Happy 100th Birthday Hillhurst School!
Hillhurst School, the big sandstone school at the base of the hill south of the Jubilee Auditorium is turning 100 in 1912, along with the Calgary Public Library. Another connection with the Louise Riley Library is that both the school and library were built on Riley land. Ezra Riley sold the land to the school board for $10,000.
Eleanor Garrett wrote a fine history book in 1987 titled Hillhurst School: 1912-1987 for the school’s 75th anniversary. You can borrow a copy from Louise Riley branch. Her father Charles A. Richardson was the first principal when it opened in 1912. During World War I there were rifle drills for the boys.
Ernest Hilton Stephens, still known as Stevie the janitor also started in 1912. He died in 1928, and children in 2012 are still telling stories about his ghost.
In 1935, Hillhurst became a junior high school. While organizing the 100th celebration, it was interesting to speak with students from the 1940s. Here is Howard’s memory of learning to drive,
Driver training,courtesy of Alberta Motor Association and home room teacher, was provided to 5 boys.These training sessions were bi-weekly for several weeks. .The car was a 2 door 1936 Chevrolet sedan. It was equipped with a dual controlled clutch which enabled the instructor to assist beginners in operating the clutch smoothly along with gear selection of a standard 3 speed transmission. A milk bottle was often used standing on the floor to establish a smooth motion when starting.
In 1953-1957 Hillhurst became an elementary school, and then a combined elementary and junior high from 1957-1963, and back to just an elementary school from 1963-1967.
Terry, a student in the 1960’s remembers that there were separate playgrounds for the boys and girls, and that they were not allowed to intermingle at recess or gym. The principal Mr. Dibble took the boys out in the yard in June. He would hit balls with a baseball bat and pay them a nickle if they could catch one barehanded! This was also the decade that taxidermy animals are first mentioned in the display cases in the front hallway. Terry remembers owls, a bear, a cougar and a duck.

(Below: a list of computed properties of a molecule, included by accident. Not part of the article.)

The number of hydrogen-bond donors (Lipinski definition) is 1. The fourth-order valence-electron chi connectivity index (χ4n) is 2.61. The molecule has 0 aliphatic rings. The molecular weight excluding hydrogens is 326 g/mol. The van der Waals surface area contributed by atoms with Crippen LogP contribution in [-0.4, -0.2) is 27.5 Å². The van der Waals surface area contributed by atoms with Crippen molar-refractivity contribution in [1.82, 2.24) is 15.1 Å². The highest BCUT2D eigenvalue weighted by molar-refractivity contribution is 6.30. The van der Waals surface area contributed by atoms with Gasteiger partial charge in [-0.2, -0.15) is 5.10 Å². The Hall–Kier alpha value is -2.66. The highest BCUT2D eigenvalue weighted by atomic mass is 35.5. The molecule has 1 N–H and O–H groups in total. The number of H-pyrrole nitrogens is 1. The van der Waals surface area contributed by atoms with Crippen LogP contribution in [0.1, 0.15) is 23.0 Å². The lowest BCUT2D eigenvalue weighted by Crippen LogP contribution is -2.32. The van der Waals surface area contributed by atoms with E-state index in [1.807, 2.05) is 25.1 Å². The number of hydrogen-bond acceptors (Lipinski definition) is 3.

Here’s a memory from a student who started in 1968.
Some of my favorite memories are when we would sit in the hallway, drag out the old piano and all sing Christmas Carols. I remember the feel of the sheet music and just the camaraderie of everyone. Also, I always looked forward to the Christmas concerts.
Other memories include; playing baseball and the ball slamming into my nose, watching kids dare others to stick their tongues to the fence in winter. One student did this and his tongue got stuck. Had to get the teacher to bring out some hot water!
Having the park so close was a great bonus. I remember taking "field" trips to the park in the summer. And yes, the ghost stories were around even when I was there!
It was in 1964 that the gymnasium was added. In 1973 Erna Penner was the first female principal. In 1977 Hillhurst became a Community School
Robin attended in the 1970s. She remembers, “At Christmas, we all sat in the front foyer every day to sing Christmas carols. So much fun. Such a small group that we didn’t have to go to the gym.” She was taught by Ms. Jacqueline Robbins, one of a pair of actress twins who went on to star in movies and a famous Tom Cochrane video.
Here’s a recollection from Patti, the mother of students who attended in the 1980s:
My children went to Hillhurst Community School (as it was then known) between the years of 1980 and 1992. The word “community” in the name says so much about what I remember, as it truly was a warm, welcoming and wonderful school. As parents we were encouraged to volunteer and participate as much as we were willing and able.